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Stop Working More Than 40 Hours a Week

You may think you're getting more accomplished by working longer hours. You're probably wrong.
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There's been a flurry of recent coverage praising Sheryl Sandberg, the chief operating officer of Facebook, for leaving the office every day at 5:30 p.m. to be with her kids.  Apparently she's been doing this for years, but only recently "came out of the closet," as it were.

What's insane is that Sandberg felt the need to hide the fact, since there's a century of research establishing the undeniable fact that working more than 40 hours per week actually decreases productivity.

In the early 1900s, Ford Motor ran dozens of tests to discover the optimum work hours for worker productivity.  They discovered that the "sweet spot" is 40 hours a week–and that, while adding another 20 hours provides a minor increase in productivity, that increase only lasts for three to four weeks, and then turns negative.

Anyone who's spent time in a corporate environment knows that what was true of factory workers a hundred years ago is true of office workers today.  People who put in a solid 40 hours a week get more done than those who regularly work 60 or more hours.

The workaholics (and their profoundly misguided management) may think they're accomplishing more than the less fanatical worker, but in every case that I've personally observed, the long hours result in work that must be scrapped or redone.

Accounting for Burnout

What's more, people who consistently work long work weeks get burned out and inevitably start having personal problems that get in the way of getting things done.

I remember a guy in one company I worked for who used the number of divorces in his group as a measure of its productivity.  Believe it or not, his top management reportedly considered this a valid metric. What's ironic (but not surprising) is that the group itself accomplished next to nothing.

In fact, now that I think about it, that's probably why he had to trot out such an absurd (and, let's face it, evil) metric.

Proponents of long work weeks often point to the even longer average work weeks in countries like Thailand, Korea, and Pakistan–with the implication that the longer work weeks are creating a competitive advantage.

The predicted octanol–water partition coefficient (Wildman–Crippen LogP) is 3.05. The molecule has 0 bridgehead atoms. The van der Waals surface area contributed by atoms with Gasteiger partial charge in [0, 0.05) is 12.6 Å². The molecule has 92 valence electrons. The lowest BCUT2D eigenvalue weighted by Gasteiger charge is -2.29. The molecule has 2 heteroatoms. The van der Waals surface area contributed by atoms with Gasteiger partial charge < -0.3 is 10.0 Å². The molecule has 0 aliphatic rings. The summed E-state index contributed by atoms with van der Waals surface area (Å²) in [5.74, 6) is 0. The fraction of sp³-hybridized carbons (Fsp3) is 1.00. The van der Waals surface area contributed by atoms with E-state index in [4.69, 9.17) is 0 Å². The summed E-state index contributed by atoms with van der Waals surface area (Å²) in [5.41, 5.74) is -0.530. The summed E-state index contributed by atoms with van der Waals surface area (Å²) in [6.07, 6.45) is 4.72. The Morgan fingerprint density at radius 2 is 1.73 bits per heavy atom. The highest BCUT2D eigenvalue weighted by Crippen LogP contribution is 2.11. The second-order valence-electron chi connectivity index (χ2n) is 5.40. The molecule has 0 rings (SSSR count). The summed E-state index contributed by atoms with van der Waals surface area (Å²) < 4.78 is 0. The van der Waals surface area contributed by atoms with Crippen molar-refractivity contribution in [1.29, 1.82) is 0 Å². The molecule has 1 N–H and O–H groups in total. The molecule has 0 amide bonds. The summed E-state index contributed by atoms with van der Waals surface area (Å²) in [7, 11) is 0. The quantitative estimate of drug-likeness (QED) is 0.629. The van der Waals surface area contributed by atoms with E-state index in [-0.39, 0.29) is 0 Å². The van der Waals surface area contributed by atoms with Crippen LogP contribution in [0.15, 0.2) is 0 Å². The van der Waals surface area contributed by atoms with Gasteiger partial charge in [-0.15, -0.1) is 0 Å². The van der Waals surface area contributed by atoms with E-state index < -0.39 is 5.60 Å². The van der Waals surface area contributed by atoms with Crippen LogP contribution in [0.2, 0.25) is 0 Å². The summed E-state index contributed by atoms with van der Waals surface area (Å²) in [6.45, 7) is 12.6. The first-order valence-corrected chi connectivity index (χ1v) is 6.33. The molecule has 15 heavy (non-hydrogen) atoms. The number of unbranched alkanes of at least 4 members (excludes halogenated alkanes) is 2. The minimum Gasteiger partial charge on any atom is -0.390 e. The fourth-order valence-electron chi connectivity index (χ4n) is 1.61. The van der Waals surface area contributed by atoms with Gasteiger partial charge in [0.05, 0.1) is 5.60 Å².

Europe's Ban on 50-Hour Weeks

However, the facts don't bear this out.  In six of the top 10 most competitive countries in the world (Sweden, Finland, Germany, Netherlands, Denmark, and the United Kingdom), it's illegal to demand more than a 48-hour work week.  You simply don't see the 50-, 60-, and 70-hour work weeks that have become de rigeur in some parts of the U.S. business world.

If U.S. managers were smart, they'd end this "if you don't come in on Saturday, don't bother coming to work on Sunday" idiocy.  If you want employees (salaried or hourly) to get the most done–in the shortest amount of time and on a consistent basis–40 hours a week is just about right.

In other words, nobody should be apologizing for leaving at work at a reasonable hour like 5:30 p.m.  In fact, people should be apologizing if they're working too long each week–because it's probably making the team less effective overall.

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How Carol’s Daughter Founder Lisa Price Juggles It All

You may think you're getting more accomplished by working longer hours. You're probably wrong.

Last updated: Apr 24, 2012

GEOFFREY JAMES | Columnist

Geoffrey James is an author, speaker, and award-winning blogger. Originally a system architect, brand manager, and industry analyst inside two Fortune 100 companies, he's interviewed over a thousand successful executives, managers, entrepreneurs, and gurus to discover how business really works. His most recent book is "Business Without the Bullsh*t: 49 Secrets and Shortcuts that You Need to Know."

The opinions expressed here by Inc.com columnists are their own, not those of Inc.com.



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